Editors recap the opening day of the Hunter Hotel Investment Conference with takeaways, quotables and more highlights from the event.
ATLANTA—The game’s not over yet.
That was the consensus of speakers and attendees on the first day of the Hunter Hotel Investment Conference, during which panels focused on the state of and future of the hotel industry.
In his welcoming remarks, conference founder and Hunter Hotels CEO Bob Hunter recalled a baseball analogy he used at last year’s event to answer the question, “Where are we in the cycle?”
In 2016, he said, the industry was in the seventh inning of the first game of a doubleheader. Continuing that analogy, he said this year, the industry is in the first inning of the second game of the doubleheader.
“And we won the first game,” Hunter said.
Tyler Morse, CEO and managing partner at MCR Development, took it a step further. Next year, he said, the industry might find itself in the 10th inning—of an 18-inning game.
Translation: Don’t expect an end soon to the up cycle that the industry is in now. Polls of conference attendees show that most expect more of the same or better in terms of hotel performance in 2017.
Day 1 recap video
Photo of the day
Quotes of the day
“It’s a good business. We’re all participating in a great ecosystem that is going to last for a long time.”
—Tyler Morse, CEO and managing partner, MCR Development, speaking on the 2017 outlook for hotel transactions on the “State of the industry” panel.
“If I come back in another life, I want to be a public lodging REIT. It’s a pretty good gig.”
—Dave Johnson, president and CEO, Aimbridge Hospitality, during the “President’s panel.”
“Supply is always a concern, but what we like to say is, it’s not necessarily the supply by itself, it’s the pace at which supply comes into market at the same time. It’s the absorption. When the dam breaks and supply comes in at once, that’s always a concern.”
—James Merkel, president and CEO of Rockbridge Capital.
Tweet of the day
Data point of the day: 40%
Teague Hunter, president of Hunter Hotel Advisors, said the U.S. hotel industry was down 40% in transaction volume in 2016 compared to 2015. Speakers on the “State of the industry” panel all agreed that 2016 was a tough year for transactions, but 2017 is shaping up to be better.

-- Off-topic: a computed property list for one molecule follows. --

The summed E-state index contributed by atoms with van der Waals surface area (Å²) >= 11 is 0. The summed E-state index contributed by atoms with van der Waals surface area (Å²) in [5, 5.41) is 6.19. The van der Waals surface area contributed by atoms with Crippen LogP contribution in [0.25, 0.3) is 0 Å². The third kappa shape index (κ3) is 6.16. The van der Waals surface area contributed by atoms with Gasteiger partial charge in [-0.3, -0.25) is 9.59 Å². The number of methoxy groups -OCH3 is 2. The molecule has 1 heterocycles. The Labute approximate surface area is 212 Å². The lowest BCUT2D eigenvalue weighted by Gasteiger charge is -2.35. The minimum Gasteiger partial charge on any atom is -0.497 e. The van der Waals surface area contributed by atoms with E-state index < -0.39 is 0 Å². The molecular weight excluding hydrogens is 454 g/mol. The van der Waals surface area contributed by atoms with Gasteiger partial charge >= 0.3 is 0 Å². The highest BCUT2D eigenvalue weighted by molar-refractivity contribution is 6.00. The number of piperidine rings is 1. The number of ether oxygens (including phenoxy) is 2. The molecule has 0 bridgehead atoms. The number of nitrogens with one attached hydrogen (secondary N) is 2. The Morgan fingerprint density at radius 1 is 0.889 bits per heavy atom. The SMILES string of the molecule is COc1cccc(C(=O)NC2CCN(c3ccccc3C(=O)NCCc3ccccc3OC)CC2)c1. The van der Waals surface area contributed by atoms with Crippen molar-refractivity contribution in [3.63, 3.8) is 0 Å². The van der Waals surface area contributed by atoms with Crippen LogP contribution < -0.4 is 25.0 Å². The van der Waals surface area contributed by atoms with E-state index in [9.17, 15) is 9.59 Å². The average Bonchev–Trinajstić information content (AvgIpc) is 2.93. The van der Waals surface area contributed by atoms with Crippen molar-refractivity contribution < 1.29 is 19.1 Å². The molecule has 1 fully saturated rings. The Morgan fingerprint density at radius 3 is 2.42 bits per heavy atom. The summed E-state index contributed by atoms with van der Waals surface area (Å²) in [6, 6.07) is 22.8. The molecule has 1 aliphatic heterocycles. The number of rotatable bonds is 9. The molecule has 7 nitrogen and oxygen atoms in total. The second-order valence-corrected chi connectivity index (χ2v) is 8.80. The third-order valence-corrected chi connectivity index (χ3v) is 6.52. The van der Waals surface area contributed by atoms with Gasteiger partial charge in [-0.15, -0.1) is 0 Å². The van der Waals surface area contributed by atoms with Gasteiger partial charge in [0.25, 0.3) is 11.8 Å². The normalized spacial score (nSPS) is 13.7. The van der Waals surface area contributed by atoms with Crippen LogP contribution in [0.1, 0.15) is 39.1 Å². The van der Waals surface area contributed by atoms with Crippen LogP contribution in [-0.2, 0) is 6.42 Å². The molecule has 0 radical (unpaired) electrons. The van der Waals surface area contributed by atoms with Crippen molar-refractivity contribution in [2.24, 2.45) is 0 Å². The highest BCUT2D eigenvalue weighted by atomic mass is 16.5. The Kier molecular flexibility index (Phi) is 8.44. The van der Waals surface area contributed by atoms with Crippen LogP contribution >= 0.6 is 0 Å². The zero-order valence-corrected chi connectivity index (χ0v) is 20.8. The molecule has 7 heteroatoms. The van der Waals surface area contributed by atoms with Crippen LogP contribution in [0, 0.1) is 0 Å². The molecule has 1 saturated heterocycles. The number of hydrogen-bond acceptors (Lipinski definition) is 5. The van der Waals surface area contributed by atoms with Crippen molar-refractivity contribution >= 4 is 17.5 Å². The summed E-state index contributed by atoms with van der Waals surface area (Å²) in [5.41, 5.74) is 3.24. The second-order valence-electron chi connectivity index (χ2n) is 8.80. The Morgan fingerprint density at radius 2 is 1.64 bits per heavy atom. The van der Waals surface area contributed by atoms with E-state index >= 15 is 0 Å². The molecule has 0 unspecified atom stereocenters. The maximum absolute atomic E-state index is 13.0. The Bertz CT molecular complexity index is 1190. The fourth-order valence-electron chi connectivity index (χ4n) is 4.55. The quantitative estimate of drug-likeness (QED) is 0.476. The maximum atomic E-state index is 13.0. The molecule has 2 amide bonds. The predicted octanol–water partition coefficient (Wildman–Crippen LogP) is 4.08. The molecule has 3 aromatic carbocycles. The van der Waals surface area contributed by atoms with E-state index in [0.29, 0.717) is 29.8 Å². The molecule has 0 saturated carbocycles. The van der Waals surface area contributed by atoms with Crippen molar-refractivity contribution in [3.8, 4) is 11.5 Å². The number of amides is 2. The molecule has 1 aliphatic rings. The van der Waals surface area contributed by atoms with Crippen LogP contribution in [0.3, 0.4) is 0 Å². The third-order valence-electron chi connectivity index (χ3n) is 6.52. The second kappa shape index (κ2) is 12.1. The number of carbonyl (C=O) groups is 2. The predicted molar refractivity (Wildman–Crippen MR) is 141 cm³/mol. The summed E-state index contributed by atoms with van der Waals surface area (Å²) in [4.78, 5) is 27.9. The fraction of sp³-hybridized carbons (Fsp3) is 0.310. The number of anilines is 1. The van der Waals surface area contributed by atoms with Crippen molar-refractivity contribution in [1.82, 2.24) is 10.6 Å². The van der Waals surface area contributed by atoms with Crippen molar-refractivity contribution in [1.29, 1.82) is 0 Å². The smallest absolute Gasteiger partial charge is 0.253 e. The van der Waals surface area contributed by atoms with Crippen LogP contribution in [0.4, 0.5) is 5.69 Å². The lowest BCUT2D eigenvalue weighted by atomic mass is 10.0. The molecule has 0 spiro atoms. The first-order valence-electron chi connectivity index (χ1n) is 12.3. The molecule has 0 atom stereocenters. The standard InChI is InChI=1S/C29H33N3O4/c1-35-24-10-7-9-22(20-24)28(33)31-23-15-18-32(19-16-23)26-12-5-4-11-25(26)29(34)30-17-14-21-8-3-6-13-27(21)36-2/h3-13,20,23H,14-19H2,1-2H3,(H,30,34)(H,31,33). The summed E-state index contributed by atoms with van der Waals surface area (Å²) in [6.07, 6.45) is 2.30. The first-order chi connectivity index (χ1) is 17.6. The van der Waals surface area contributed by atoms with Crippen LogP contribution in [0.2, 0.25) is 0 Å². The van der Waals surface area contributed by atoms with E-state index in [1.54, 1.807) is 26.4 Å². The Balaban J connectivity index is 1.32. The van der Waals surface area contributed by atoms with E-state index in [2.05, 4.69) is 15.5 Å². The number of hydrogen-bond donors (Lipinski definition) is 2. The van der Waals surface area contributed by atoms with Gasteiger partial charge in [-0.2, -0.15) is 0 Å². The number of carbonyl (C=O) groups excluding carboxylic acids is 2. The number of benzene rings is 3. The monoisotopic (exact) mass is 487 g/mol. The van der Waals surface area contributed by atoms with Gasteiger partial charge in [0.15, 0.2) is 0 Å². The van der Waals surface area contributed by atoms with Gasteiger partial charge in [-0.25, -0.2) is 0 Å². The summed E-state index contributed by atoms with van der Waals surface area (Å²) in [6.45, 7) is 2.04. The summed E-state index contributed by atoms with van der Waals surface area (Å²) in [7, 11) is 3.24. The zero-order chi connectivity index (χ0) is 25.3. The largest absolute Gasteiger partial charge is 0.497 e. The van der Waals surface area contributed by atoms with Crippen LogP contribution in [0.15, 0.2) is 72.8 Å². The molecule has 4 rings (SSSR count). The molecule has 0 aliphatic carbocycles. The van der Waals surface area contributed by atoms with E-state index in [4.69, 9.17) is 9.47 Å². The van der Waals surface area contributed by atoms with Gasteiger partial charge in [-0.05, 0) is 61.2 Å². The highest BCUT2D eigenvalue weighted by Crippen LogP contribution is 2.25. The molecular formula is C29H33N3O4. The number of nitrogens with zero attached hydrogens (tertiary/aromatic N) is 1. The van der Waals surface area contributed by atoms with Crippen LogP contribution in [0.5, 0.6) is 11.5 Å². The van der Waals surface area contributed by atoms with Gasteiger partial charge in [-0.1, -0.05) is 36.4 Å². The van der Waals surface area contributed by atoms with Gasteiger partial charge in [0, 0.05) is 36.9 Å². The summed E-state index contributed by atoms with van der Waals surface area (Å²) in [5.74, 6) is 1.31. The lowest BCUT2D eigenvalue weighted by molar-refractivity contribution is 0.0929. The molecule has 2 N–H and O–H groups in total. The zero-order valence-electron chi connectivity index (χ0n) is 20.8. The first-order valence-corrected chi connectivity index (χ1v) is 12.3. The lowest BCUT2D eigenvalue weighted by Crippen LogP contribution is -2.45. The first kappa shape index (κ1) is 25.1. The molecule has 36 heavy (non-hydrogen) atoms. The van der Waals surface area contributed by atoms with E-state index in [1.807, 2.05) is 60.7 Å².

The U.S. hotel industry has maintained an optimistic outlook on business for months, even years, now, and the mood at this conference is no exception. I asked an audience poll question during this morning’s “President’s panel,” and the vast majority of the audience—and the brand and ownership company presidents on stage—responded by saying “there are good days and bad days, you just have to stay on top of it.” Speakers on that panel talked about how the industry at large has carved out a comfortable niche—supply may be growing in some spots, but demand for hotel rooms is higher than ever. Construction costs may be rising, but the ROI of select-service hotels remains strong. In other words, the hotel industry is making the best of what it has right now.
On the topic of transactions, speakers on the “State of the industry” panel were quick to point out that transaction volume this year so far already is looking better than it did in 2016. Tyler Morse, CEO and managing partner of MCR Development, said the United States continues to be attractive to foreign investment dollars, calling it “a flood of capital across all asset classes.”
And of course, some of the day’s talk turned to U.S. President Donald Trump and whether his administration was having a positive or negative net impact so far on the hotel industry. The overall sentiment: positive, especially on the topic of corporate confidence.
—Stephanie Ricca, Editor in Chief
The confidence expressed on the stage during the first day of the conference seemed to be, at least in part, the product of setting aside the things that hoteliers can’t change (macroeconomics) and focusing on the things they can do better than anyone else.
One example of that can be seen in the battle for bookings with online travel agencies.
Hotel executives on the “President’s panel” posed the question: When guests book with OTAs, who owns the guest: the hotel or the OTA?
Keith Cline, president and CEO of La Quinta Holdings, answered for the panel: “Third-party distribution channels only own the customer if we let them.”
That’s because third-party distributors cannot provide experiences to guests, he said, and experiences are what drive loyalty.
—Robert McCune, Managing Editor
Rob Torres, managing director of travel at Google, had some interesting insights about how technology and travelers have changed and adapted to each other during his presentation, “Google’s Travel Vision.” He pointed out that it used to be if someone wanted to take a trip, he or she would call up the hotel, airline or travel agent to make their reservation, trusting the person and company on the other end would give them exactly what they needed at the price they needed. Now, with the Internet, direct-booking sites, online travel agencies and countless travel hacks, travelers have an overwhelming amount of information and options at their fingertips.
Torres spoke about how Google is working on advancing artificial intelligence to the point of teaching their computers to learn what guests want and like to do when they travel based on previous trips, stored information and information requests. Hoteliers will need to keep abreast of this and other advances in AI as they are incorporated into the travel experience to better attract guests and improve their experiences.
Even if it’s not something hoteliers view as something they need to be on the cutting edge of, it’s where travel technology and guests are headed, so they won’t want to be left behind.
—Bryan Wroten, Senior Reporter